Re: number of bytes for each (uni)code point while using utf-8 asencoding ...

Discussion in 'Java' started by Lew, Jul 10, 2012.

  1. Lew

    Lew Guest

    On Tuesday, July 10, 2012 12:45:07 PM UTC-7, (unknown) wrote:
    > > On 10/07/2012 12:21, lbrt chx _ gemale allegedly wrote:
    >
    > > > How can you get the number of bytes you "get()"?
    >
    > > Well, UTF-8 always encodes the same char to the same (number of) bytes,
    > > doesn't it?
    > ~
    > What about files, which (author's) claim to be UTF-8 encoded but they aren't, and/or get somehow corrupted in transit? There are quite a bit of "monkeys" (us) messing with the metadata headers of html pages
    > ~
    > Sometimes you must double check every file you keep in a text bank/corpus, because, through associations, one mistake may propagate and create other kinds of problems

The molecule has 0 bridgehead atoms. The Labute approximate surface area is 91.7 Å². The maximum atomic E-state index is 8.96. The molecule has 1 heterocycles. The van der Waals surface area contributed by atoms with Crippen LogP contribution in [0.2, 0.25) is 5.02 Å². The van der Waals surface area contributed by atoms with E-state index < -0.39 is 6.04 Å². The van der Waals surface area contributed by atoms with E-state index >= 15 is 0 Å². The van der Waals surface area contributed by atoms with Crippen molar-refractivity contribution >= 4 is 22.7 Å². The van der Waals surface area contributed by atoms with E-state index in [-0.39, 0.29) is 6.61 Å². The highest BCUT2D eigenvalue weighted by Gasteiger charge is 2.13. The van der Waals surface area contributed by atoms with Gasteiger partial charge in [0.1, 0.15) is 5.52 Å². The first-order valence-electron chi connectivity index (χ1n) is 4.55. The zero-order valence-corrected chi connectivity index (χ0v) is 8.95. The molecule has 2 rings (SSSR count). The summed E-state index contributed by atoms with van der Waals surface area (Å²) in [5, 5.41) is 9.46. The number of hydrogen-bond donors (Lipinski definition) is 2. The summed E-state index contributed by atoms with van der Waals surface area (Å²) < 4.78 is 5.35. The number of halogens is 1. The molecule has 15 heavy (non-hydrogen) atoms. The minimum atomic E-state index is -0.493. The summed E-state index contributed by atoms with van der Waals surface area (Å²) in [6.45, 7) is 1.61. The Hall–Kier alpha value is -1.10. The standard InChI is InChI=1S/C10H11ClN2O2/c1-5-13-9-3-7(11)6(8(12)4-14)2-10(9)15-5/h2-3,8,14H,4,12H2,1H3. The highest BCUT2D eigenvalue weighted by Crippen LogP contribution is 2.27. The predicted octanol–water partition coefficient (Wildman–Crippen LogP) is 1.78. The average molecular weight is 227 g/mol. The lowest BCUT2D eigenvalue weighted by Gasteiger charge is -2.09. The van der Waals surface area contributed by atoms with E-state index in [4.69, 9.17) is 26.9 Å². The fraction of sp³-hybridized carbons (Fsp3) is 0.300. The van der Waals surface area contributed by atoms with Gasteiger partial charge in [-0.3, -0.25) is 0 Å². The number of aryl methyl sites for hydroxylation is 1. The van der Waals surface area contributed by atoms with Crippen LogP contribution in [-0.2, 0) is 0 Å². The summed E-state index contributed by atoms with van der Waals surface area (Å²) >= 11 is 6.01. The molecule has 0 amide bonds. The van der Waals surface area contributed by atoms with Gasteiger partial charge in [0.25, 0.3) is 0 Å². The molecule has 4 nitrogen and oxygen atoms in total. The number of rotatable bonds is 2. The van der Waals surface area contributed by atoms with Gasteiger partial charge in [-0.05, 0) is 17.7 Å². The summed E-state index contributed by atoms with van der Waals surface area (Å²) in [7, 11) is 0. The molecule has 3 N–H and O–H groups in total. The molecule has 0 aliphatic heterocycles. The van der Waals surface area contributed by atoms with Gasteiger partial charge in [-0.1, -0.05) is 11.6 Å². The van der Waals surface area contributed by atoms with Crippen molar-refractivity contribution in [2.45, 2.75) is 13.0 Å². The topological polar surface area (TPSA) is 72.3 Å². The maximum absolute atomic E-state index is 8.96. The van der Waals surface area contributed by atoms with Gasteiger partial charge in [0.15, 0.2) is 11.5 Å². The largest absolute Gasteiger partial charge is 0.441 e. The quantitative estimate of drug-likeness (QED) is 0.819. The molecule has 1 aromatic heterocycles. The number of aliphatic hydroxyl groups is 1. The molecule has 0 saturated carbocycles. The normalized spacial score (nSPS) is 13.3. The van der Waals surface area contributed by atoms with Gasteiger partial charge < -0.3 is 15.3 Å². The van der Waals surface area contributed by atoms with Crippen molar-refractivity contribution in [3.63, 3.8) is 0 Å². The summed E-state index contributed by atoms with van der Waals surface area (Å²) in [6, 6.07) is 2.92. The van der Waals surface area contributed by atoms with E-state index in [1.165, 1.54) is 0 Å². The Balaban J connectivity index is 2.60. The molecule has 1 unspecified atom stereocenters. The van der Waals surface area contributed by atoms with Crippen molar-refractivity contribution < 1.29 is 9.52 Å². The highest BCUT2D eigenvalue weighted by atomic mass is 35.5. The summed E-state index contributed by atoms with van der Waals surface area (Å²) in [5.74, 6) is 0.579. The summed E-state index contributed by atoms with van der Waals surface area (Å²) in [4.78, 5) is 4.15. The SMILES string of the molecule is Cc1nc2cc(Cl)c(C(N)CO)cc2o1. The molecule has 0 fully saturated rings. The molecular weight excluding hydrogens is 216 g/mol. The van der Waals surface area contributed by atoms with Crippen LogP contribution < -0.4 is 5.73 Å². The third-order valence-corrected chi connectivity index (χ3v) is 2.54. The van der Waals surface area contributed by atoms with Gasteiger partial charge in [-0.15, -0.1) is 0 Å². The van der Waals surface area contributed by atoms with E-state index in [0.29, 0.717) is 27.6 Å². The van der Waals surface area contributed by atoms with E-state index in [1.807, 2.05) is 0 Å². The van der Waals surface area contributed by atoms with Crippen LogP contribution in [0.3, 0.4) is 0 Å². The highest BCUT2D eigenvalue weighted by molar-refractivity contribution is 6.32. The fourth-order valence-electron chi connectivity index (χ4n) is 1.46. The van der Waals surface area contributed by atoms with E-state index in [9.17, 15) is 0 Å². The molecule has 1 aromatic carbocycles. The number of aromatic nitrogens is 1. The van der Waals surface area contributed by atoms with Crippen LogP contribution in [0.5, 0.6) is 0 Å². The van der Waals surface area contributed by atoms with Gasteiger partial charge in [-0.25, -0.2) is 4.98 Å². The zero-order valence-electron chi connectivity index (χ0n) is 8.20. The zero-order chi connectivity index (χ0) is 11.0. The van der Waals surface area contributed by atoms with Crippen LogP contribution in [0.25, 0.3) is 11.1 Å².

> ~
    > > So you could just build a map char -> size /a priori/.
    > ~
    > ...
    > ~
    > > But really, what's the use? ...
    > ~
    > to you there is none but I am trying pinpoint the closest I possibly can:
    > ~
    > .onMalformedInput(CodingErrorAction.REPORT);
    > .onUnmappableCharacter(CodingErrorAction.REPORT);
    > ~
    > errors
    > ~
    > There should be a way to get sizes as you get UTF-8 encoded sequences from a file. Also I how found that quite a few files get corrupted while in transmission and sometimes I wonder how safe that naive mapping you mention is, since those file formatting don't have any kind of built-in error correction measures


    It isn't the job of the file format to correct errors but of the transmission protocol.

    Are you saying "quite a few files get corrupted" when reading directly fromdisk
    or over some other wire protocol? If it's from disk, I'd blame the disk drive not
    Java.

    You aren't going to fix a bad disk with good programming.

    --
    Lew
    Lew, Jul 10, 2012
    #1
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